The state of the outbound link 304 is communicated by the switching platform control module 204 c of the node 308 a, as previously described with reference to FIG. 3, to node and network control modules 204 b and 204 a of the node 308 a and across the network 300. Thus the node 308 c receives information pertaining to a link outbound from the node 308 a. The state of the outbound link 304 may be communicated via control modules 204 a, 204 b and 204 c of the node 308 c to the transmit scheduler 114 of the node 308 c. The transmit scheduler 114 of the node 308 c may take the foregoing dynamic outbound link characteristics into account when scheduling a transmission, for example, over a link 316 outbound from the node 308 c to the node 308 a. Such scheduling may be based on transmission criteria derived by the network control module 204 a of the node 308 c. Thus, for example, if a node/link state of the node 308 a changes during adverse atmospheric conditions, the node 308 c may pair with the node 308 d to form a link 320 and may schedule a transmission over the link 320 that previously might have been scheduled via links 316 and 304.
In one configuration, a link state of the outbound link 304 is used to update the QoS-provisioning component 212 of one of or both nodes 308 a and 308 c, to influence QoS provisioning in the network 300. In one implementation, a time-averaged history of bandwidths and instantaneous changes relating to the outbound link 304 may be used to prompt the network control module 204 a, for example, of the node 308 c to determine whether node interconnectivity and/or network routing needs to be updated as previously described with reference to FIGS. 2 and 3.
From the foregoing description, it can be understood that one implementation of a method of managing a network having a plurality of nodes can be described as follows. One of the nodes communicates a state of an outbound link to others of the nodes, and one or more of the other nodes schedules a transmission based on the communicated state. The foregoing method allows a transmission to be rescheduled “on the fly” in the event, for example, of inclement weather conditions and/or changing network usage. A node transmit scheduler 114 thus can use information available at a network control level, relating to transmission conditions at another node, to schedule a transmission. Additionally or alternatively, in configurations in which QoS provisioning is supported using DiffServ or other provisioning capability, such provisioning can be updated based on such information.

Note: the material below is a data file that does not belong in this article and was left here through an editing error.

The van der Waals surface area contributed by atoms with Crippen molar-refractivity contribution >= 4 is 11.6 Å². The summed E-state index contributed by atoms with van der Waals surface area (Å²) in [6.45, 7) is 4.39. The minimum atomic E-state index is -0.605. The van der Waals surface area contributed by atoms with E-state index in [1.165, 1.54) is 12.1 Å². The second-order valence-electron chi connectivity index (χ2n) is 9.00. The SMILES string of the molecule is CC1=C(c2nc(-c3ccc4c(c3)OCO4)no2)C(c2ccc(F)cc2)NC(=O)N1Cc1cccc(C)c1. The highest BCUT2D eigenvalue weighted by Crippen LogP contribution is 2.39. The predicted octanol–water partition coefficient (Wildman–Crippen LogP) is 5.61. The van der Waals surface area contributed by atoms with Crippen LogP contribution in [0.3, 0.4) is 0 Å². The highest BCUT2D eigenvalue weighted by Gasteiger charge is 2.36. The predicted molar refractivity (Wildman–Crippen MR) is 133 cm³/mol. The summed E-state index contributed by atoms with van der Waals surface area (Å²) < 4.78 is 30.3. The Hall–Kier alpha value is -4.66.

Implementations of the foregoing management apparatus and methods can provide “good enough” solutions for routing and resource management that can be determined rapidly. A network in which such an approach is implemented can adapt to changing resource conditions, while an acceptable level of overall network utilization efficiency is maintained. The foregoing apparatus and methods allow a node using highly directional point-to-point links such as FSO and/or RF links to create or join an ad hoc infrastructure, for example, within a dynamic ad hoc mobile heterogeneous network environment. The foregoing control modules allow for a scalable and modular design that can be used across similar communication systems. The above described apparatus and methods provide a scalable approach to managing and controlling a network system, and each network node, within a dynamic ad hoc mobile heterogeneous network environment.
While various preferred embodiments have been described, those skilled in the art will recognize modifications or variations which might be made without departing from the inventive concept. The examples illustrate the invention and are not intended to limit it. Therefore, the description and claims should be interpreted liberally with only such limitation as is necessary in view of the pertinent prior art.